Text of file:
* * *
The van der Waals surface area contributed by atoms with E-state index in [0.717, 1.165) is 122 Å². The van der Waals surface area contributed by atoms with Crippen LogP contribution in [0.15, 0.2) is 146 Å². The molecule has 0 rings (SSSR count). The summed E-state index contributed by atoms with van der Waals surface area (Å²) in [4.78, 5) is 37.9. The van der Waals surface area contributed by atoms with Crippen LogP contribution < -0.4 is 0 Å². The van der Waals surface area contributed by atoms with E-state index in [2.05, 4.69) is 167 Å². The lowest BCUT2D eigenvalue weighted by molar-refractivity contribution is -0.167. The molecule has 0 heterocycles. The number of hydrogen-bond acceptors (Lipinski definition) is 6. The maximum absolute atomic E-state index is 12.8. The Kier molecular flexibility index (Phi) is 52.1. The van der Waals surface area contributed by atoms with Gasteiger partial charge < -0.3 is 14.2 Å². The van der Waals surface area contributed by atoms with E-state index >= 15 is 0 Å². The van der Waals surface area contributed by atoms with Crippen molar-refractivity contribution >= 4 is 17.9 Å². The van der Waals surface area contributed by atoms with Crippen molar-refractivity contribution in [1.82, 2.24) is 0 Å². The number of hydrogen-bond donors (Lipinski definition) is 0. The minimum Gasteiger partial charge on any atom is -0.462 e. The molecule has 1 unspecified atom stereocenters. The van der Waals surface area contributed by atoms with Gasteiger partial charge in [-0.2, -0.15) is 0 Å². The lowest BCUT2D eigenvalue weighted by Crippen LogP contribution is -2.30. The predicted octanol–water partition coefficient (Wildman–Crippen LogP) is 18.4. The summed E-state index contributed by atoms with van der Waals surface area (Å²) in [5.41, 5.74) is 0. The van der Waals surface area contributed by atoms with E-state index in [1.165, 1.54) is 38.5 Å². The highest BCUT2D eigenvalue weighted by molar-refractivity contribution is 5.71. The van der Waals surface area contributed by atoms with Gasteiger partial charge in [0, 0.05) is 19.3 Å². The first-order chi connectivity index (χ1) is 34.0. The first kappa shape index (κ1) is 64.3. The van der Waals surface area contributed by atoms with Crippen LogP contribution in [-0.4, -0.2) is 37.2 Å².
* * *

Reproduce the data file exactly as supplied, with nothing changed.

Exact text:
The van der Waals surface area contributed by atoms with E-state index in [0.717, 1.165) is 122 Å². The van der Waals surface area contributed by atoms with Crippen LogP contribution in [0.15, 0.2) is 146 Å². The molecule has 0 rings (SSSR count). The summed E-state index contributed by atoms with van der Waals surface area (Å²) in [4.78, 5) is 37.9. The van der Waals surface area contributed by atoms with Crippen LogP contribution < -0.4 is 0 Å². The van der Waals surface area contributed by atoms with E-state index in [2.05, 4.69) is 167 Å². The lowest BCUT2D eigenvalue weighted by molar-refractivity contribution is -0.167. The molecule has 0 heterocycles. The number of hydrogen-bond acceptors (Lipinski definition) is 6. The maximum absolute atomic E-state index is 12.8. The Kier molecular flexibility index (Phi) is 52.1. The van der Waals surface area contributed by atoms with Gasteiger partial charge < -0.3 is 14.2 Å². The van der Waals surface area contributed by atoms with E-state index >= 15 is 0 Å². The van der Waals surface area contributed by atoms with Crippen molar-refractivity contribution >= 4 is 17.9 Å². The van der Waals surface area contributed by atoms with Crippen molar-refractivity contribution in [1.82, 2.24) is 0 Å². The number of hydrogen-bond donors (Lipinski definition) is 0. The minimum Gasteiger partial charge on any atom is -0.462 e. The molecule has 1 unspecified atom stereocenters. The van der Waals surface area contributed by atoms with Gasteiger partial charge in [-0.2, -0.15) is 0 Å². The lowest BCUT2D eigenvalue weighted by Crippen LogP contribution is -2.30. The predicted octanol–water partition coefficient (Wildman–Crippen LogP) is 18.4. The summed E-state index contributed by atoms with van der Waals surface area (Å²) in [5.41, 5.74) is 0. The van der Waals surface area contributed by atoms with E-state index in [1.165, 1.54) is 38.5 Å². The highest BCUT2D eigenvalue weighted by molar-refractivity contribution is 5.71. The van der Waals surface area contributed by atoms with Gasteiger partial charge in [0, 0.05) is 19.3 Å². The first-order chi connectivity index (χ1) is 34.0. The first kappa shape index (κ1) is 64.3. The van der Waals surface area contributed by atoms with Crippen LogP contribution in [-0.4, -0.2) is 37.2 Å².